Healthy lifestyle modification involves replacing long-term habits with newer, healthier ones.
"Nutritional Psychiatry" is an emerging field of psychiatry where research is being conducted to learn more about the connection between mental health and nutrition. Although the causes of mental illnesses are complex, there is evidence to support that diet is important in maintaining physical and emotional well-being.
We recommend eating a balanced, nutrient dense diet with minimal processed foods and sugar. Finding foods that contain the following nutrients can be helpful for preventing mental illness: B12 vitamin, iron, omega-3 fatty acids, zinc and natural probiotics. Foods rich in antioxidants, such as dark chocolate and blueberries, can reduce free radicals that contribute to chronic disease.
Although diet can be an essential part of a treatment plan, it should not be a substitute for medicine or other treatments when medically necessary.
Exercise improves mental health by reducing depression, anxiety, and negative mood, and by improving cognitive function and self-esteem. It is hypothesized that physical activity increases blood circulation to the brain and influences the hypothalamic-pituitary-adrenal (HPA) axis to reduce stress. Physical activity can also lead to increased socialization. Individuals who take certain psychotropic medications, such as atypical antipsychotics, are at increased risk of weight gain and should exercise regularly.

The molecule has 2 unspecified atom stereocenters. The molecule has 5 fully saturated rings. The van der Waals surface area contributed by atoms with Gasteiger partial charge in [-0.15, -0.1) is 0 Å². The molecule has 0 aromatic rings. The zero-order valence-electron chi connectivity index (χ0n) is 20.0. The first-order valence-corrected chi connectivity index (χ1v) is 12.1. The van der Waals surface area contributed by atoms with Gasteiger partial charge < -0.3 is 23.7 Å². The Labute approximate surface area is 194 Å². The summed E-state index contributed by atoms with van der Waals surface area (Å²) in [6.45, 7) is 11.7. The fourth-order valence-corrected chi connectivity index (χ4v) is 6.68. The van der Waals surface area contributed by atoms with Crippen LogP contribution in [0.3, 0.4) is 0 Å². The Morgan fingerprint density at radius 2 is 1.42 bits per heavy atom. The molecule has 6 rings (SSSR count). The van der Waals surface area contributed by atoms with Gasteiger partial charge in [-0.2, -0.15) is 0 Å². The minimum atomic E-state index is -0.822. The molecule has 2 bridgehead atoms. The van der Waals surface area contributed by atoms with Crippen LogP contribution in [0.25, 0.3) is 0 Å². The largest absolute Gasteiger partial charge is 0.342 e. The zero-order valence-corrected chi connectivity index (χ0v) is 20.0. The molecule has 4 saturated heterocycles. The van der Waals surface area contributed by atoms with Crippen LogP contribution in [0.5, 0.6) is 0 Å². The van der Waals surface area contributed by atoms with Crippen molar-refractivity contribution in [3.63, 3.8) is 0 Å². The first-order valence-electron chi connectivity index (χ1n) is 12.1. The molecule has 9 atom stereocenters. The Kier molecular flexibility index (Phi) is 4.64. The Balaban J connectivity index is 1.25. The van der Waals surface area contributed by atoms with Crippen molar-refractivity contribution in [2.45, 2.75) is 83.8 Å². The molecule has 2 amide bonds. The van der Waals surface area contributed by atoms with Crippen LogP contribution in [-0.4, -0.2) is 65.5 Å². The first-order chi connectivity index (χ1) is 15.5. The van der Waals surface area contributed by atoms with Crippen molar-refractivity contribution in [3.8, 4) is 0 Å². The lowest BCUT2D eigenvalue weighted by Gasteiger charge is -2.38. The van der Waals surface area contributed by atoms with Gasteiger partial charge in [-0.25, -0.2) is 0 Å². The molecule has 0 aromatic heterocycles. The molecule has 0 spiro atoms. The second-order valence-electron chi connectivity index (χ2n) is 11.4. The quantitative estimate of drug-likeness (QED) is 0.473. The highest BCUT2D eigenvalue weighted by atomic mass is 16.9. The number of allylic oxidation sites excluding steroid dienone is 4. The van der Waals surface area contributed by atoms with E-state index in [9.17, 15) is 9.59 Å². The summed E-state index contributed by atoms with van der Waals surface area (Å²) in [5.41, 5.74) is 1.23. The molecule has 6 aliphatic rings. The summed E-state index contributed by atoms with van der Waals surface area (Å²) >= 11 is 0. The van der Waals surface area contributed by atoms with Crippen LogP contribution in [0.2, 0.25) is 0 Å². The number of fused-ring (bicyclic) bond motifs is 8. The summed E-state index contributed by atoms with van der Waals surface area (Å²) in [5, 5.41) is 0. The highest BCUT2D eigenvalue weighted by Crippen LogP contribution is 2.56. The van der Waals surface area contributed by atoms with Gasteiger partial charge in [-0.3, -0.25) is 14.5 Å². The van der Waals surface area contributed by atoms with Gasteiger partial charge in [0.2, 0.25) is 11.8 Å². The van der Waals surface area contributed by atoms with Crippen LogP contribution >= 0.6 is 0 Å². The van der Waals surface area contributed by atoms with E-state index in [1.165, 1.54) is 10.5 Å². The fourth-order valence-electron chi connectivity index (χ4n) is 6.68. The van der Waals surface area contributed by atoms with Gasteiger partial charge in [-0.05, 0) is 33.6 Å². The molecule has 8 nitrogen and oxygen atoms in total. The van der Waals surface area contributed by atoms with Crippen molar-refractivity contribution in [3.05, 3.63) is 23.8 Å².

We do not recommend a specific exercise, as everyone has different needs and preferences. We do recommend that you STAY ACTIVE and exercise at least 30 minutes a day, 3-5 times a week.
Sleep problems are common in people with mental conditions, such as depression, anxiety, bipolar disorder and attention deficit hyperactivity disorder. Insomnia can be a symptom of mental illness and it can also increase the risk of developing some psychiatric disorders. We recommend adjusting your sleeping habits with good sleep hygiene practices as a first step to managing insomnia. These simple recommendations increase your ability to fall asleep and maintain consistent, restorative sleep.
- Avoid caffeine (found in coffee, tea, chocolate, soda, and some medications) at least six hours before bedtime.
- Avoid using tobacco products and alcohol close to bedtime.
- Make a sleep friendly environment in the bedroom: keep the temperature moderate, keep the noise to a minimum, keep the room dark (or use an eye cover), and use a comfortable mattress and pillows.
- Use the bed for sleep (or sex) only to strengthen the mental association with the bedroom and sleep.
- Maintain a relaxing betime routine prior to bed, such as drinking a decaffeinated tea or reading a book.
- Go to sleep when you are actually tired.
- Expose yourself to natural light when you wake up (open the blinds or go outside).
- Avoid napping.
- Avoid large, heavy meals at night.
- Keep a consistent sleep schedule: go to bed and wake up at the same time every day.